Saturday

15th Aug 2020

Coronavirus

Half of refugees at German camp test Covid-19 positive

  • Ellwangen camp in Baden-Wurttemberg has some 250 confirmed case of Covid-19 (Photo: Anonymous)

Nearly half of the roughly 600 people at a refugee camp in Germany have tested positive for Covid-19, but are being forced to share facilities with everyone else.

EUobserver was first alerted when an anonymous resident painted a bleak picture inside Ellwangen camp in Baden-Wurttemberg, a state in southern Germany.

Read and decide

Join EUobserver today

Support quality EU news

Get instant access to all articles — and 20 years of archives. 14-day free trial.

... or subscribe as a group

  • Ellwangen canteen (Photo: Anonymous)

"Everyone is scared to eat something because of crowds and we don't know who has coronavirus or not," said the resident, who did not disclose his name, in an email sent over the weekend.

Some 250 people have the disease, a massive increase from around seven just a week ago, with more cases of infections expected.

District authorities at Ostalbkreis, where Ellwangen is located, announced they will eventually retest everyone "in order to determine which persons have become additionally infected."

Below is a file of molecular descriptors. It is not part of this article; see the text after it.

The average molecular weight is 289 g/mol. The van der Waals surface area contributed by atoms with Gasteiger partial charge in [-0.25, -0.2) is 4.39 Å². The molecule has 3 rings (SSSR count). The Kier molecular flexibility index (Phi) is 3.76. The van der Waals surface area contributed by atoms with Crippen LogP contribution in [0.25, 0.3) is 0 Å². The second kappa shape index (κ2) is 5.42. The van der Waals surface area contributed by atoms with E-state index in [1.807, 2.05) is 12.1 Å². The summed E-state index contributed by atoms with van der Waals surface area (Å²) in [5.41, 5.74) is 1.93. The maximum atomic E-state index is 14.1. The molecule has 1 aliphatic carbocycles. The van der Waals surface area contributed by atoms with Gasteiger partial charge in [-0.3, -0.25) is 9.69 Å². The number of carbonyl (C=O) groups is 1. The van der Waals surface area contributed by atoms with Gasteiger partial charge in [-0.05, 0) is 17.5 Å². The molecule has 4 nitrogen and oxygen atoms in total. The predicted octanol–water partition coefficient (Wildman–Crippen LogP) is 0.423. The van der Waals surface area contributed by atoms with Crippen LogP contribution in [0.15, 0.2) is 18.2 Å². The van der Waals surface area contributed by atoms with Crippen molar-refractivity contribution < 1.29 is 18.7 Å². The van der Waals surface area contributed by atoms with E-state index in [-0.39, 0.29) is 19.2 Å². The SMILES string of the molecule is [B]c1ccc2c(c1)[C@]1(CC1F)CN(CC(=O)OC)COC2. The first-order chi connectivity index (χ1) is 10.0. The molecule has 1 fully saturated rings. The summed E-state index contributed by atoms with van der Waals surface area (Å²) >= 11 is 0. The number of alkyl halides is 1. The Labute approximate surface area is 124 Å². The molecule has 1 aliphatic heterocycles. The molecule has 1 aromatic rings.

The entire camp has been placed in lockdown since the start of April, with police guarding the entrance to make sure no one leaves or enters.

Seán McGinley, a manager at the Baden-Wurtenburg Refugee Council, said that the authorities handling of Ellwangen camp is a recipe for disaster.

"They are seeing these people as a kind of threat and a danger, it iseems to be an acceptable strategy to park the police outside and make sure nobody comes in and nobody comes out," he told EUobserver on Wednesday (15 April).

He pointed out that the Refugee Council had demanded an evacuation of the camp some three weeks ago, a proposal that was ignored by authorities.

"It is about half the people who there in total, just short of 600 people who are in there at the moment," he said, when asked about the infection numbers.

According to German media reports, Ellwangen has 587 residents, of which around half are male. The rest are families and women travelling alone, and come from places like Nigeria, Iraq, Syria and Turkey.

It is also designed as a communal space and residency for people who first arrive in Germany seeking international protection. It means they share bathrooms, showers, toilets and rooms. They are not allowed to cook and must get their food in a canteen.

"They are not even allowed to boil a kettle to make coffee in their own rooms," said McGinley.

The entire facility was put in lockdown on 5 April after a 32-year old man from Ghana first tested positive.

The number of infections has only since increased as police forces have been dispatched to impose a lockdown. A single wi-fi hotspot inside the camp was also recently switched off, placing residents in a near total information blackout.